Time to light the oven. Place the wok on fire and add 2-3 tbsp of oil (mustard oil my preference). After the smoke starts rising put in the cubed potatoes and fry them lightly. Take them out. Now pour in the onion, ginger, garlic paste and fry. Keep the heat low. After 4-5 minutes add some haldi powder, 1 tsp red chilli powder, salt and sugar and cook the masala till it is done. Cook on high flame. Add the fried potatoes or the par boiled potatoes, stir for a minute or two. By now the oil will separate from the masala. Add water and cover the cooking vessel. Once the water starts boiling add the fried prawns and let the curry cook for some time till the potatoes are soft. The gravy should not be too thin but the right consistency to eat with rice.

Once done, transfer the curry into a serving bowl and garnish with finely chopped coriander (garnishing optional).

Serve with hot rice, that’s how a Bengali will prefer.

Wednesday, April 7, 2010

Mixed Vegetable (Summer - not exclusive) Curry – the Mesha-mishi Tarkari of my home

With summer I’ll be cooking more vegetarian recipes at home. On days it can be only dal, bhat, amer tak, aloo bhate and the crispy aloo bhaja...a very simple thali but satisfying. Pui saag combo with simple vegetables is another interesting dish I cook during summer; the secret, pui saag is available in plenty during the hot days. Add khucho chingri (tiny prawns) to the pui saag chorchori, tastes heavenly. Other leafy vegetables (saag) cooked with bodi is somewhat a must as many different kinds of fresh vegetables start disappearing in summer. With lots of green mangoes in the market, time to make some mango jelly, gur aam, aam diye masoor dal and of course regular amer ambol (with a running gravy).

It doesn’t mean non-vegetarian dishes get totally lost in our home. It will be more of fish, the smaller ones preferred for their typical taste and flavour.

Back to my mesha-mishi tarkari.

The vegetables in my list:

Potatoes: 2 medium size

Brinjal (egg plant): 1 (big)

Radish: 2 along with the shoot and leaves

Carrot: 2

Green papaya: ½ of a medium sized one

Green banana: 2

Cauliflower: 4-5 florets

Drumsticks: 4 sticks (cut into 1 ½ inch in length)

Tomatoes: 2

Green chilli: 3 (slit in the middle)

Cut the vegetables into the required size so that each vegetable is cooked, as it should be, with each other in the cooking pot. Wash and let the water drain out. Don’t throw away the radish shoot, cut them into 1 ½ inch in length. You may also add some of the radish greens to the curry.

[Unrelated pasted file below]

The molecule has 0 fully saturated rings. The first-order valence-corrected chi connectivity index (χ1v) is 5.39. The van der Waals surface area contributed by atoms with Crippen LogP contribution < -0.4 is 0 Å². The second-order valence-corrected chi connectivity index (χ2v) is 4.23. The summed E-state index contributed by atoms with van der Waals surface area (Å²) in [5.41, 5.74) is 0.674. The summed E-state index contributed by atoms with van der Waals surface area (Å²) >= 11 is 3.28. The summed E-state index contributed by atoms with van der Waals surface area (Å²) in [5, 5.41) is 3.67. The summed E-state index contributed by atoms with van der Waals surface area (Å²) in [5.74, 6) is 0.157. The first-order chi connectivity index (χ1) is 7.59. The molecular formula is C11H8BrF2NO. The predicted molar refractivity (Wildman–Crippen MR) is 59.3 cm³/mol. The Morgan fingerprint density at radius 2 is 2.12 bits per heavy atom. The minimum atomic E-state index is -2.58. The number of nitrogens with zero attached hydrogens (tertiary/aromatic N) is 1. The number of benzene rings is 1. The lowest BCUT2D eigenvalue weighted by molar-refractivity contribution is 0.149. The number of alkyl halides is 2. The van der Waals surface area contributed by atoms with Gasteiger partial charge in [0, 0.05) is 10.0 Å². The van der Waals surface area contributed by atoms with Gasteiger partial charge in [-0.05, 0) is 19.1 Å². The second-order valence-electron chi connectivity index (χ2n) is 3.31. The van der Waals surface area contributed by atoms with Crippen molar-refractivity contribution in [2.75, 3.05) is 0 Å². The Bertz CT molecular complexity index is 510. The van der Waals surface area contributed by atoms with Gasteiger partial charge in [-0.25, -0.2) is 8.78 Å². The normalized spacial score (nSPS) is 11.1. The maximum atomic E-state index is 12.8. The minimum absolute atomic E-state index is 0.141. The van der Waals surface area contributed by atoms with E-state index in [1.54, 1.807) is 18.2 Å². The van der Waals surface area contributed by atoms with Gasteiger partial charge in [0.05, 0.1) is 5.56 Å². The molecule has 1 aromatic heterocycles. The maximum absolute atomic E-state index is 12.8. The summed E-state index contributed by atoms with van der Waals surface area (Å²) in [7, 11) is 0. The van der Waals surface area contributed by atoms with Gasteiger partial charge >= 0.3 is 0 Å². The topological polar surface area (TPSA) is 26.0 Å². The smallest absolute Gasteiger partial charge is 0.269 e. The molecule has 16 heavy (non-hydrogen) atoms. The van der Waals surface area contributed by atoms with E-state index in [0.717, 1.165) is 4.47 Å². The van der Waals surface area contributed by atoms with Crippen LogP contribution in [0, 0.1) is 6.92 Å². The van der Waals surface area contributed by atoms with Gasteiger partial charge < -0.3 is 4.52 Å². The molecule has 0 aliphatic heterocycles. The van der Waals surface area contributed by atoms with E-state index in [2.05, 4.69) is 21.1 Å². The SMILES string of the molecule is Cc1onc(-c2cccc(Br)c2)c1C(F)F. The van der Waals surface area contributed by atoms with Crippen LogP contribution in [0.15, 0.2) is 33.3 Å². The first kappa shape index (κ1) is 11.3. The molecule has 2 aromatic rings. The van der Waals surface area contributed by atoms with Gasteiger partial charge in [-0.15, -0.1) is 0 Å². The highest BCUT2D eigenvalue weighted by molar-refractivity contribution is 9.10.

For cooking:

Mustard oil 2 tbsp

Dry red chilli: 2

Haldi powder: I tsp

Jeera powder: 1tsp

Dhania powder: ½ tsp

Red chilli powder: 1 or even ½ tsp (as you like). I use deghi mirch as this adds more colour than the heat.



Green coriander to garnish

Mix the jeera, dhania, lal mirch and haldi powder in a bowl with some water and keep it aside.

Once all the ingredients are ready at hand place a kadhai (wok) on the burning stove. Add oil and then break the dry red chillies into half and drop them into it once the steam starts rising. Then add all the vegetables except the drumsticks. Cover and cook for some time, stirring the vegetables from time to time.

After cooking for 6-7 minutes add the masala that had been mixed in a bowl. Stir so that the masala mixes well with the vegetables. Now add salt and sugar to your taste, reduce the flame and cover it. Remember to give the vegetables a stir now and then so that the vegetables don’t burnt. Once the oil starts appearing at the sides, it’s time to add the drum sticks and then enough water to cook the vegetables. Cover and cook on low flame for some time and then increase the flame and cook till all the vegetables are cooked leaving no watery gravy.

Garnish with chopped coriander and serve with rice and dal. Those who don’t like rice eat this curry with roti or paratha or even puri (loochi).

Great fun in cooking something so simple...enjoy the taste of all the vegetables.